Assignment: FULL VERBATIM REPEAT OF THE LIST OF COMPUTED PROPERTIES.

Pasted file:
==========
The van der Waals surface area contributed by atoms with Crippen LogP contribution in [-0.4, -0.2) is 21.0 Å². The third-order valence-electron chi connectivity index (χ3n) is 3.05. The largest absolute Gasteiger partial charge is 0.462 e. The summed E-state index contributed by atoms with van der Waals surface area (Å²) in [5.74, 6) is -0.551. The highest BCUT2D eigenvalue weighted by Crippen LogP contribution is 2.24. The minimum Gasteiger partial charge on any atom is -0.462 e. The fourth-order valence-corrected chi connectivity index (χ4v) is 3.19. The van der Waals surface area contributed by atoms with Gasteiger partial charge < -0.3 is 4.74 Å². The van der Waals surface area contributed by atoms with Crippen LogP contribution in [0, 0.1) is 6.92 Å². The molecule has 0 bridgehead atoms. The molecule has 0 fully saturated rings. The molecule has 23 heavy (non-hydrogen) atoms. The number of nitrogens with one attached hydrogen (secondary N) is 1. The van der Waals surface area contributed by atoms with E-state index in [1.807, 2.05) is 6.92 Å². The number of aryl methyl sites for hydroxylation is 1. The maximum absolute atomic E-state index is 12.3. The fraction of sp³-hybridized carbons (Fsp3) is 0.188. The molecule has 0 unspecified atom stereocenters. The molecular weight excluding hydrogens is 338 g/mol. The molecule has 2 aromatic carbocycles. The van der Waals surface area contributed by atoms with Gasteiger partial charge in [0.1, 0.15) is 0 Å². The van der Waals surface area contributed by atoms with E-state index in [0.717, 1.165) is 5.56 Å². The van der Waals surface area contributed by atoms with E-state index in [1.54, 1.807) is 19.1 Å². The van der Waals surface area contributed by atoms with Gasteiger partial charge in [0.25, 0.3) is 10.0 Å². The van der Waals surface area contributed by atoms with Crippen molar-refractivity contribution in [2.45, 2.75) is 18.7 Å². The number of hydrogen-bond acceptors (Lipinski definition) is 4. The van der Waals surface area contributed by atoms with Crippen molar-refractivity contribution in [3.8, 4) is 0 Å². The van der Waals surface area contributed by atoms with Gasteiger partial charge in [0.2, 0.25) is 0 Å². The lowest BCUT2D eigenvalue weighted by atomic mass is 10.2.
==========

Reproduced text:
The van der Waals surface area contributed by atoms with Crippen LogP contribution in [-0.4, -0.2) is 21.0 Å². The third-order valence-electron chi connectivity index (χ3n) is 3.05. The largest absolute Gasteiger partial charge is 0.462 e. The summed E-state index contributed by atoms with van der Waals surface area (Å²) in [5.74, 6) is -0.551. The highest BCUT2D eigenvalue weighted by Crippen LogP contribution is 2.24. The minimum Gasteiger partial charge on any atom is -0.462 e. The fourth-order valence-corrected chi connectivity index (χ4v) is 3.19. The van der Waals surface area contributed by atoms with Gasteiger partial charge < -0.3 is 4.74 Å². The van der Waals surface area contributed by atoms with Crippen LogP contribution in [0, 0.1) is 6.92 Å². The molecule has 0 bridgehead atoms. The molecule has 0 fully saturated rings. The molecule has 23 heavy (non-hydrogen) atoms. The number of nitrogens with one attached hydrogen (secondary N) is 1. The van der Waals surface area contributed by atoms with E-state index in [1.807, 2.05) is 6.92 Å². The number of aryl methyl sites for hydroxylation is 1. The maximum absolute atomic E-state index is 12.3. The fraction of sp³-hybridized carbons (Fsp3) is 0.188. The molecule has 0 unspecified atom stereocenters. The molecular weight excluding hydrogens is 338 g/mol. The molecule has 2 aromatic carbocycles. The van der Waals surface area contributed by atoms with Gasteiger partial charge in [0.1, 0.15) is 0 Å². The van der Waals surface area contributed by atoms with E-state index in [0.717, 1.165) is 5.56 Å². The van der Waals surface area contributed by atoms with E-state index in [1.54, 1.807) is 19.1 Å². The van der Waals surface area contributed by atoms with Gasteiger partial charge in [0.25, 0.3) is 10.0 Å². The van der Waals surface area contributed by atoms with Crippen molar-refractivity contribution in [2.45, 2.75) is 18.7 Å². The number of hydrogen-bond acceptors (Lipinski definition) is 4. The van der Waals surface area contributed by atoms with Crippen molar-refractivity contribution in [3.8, 4) is 0 Å². The van der Waals surface area contributed by atoms with Gasteiger partial charge in [0.2, 0.25) is 0 Å². The lowest BCUT2D eigenvalue weighted by atomic mass is 10.2.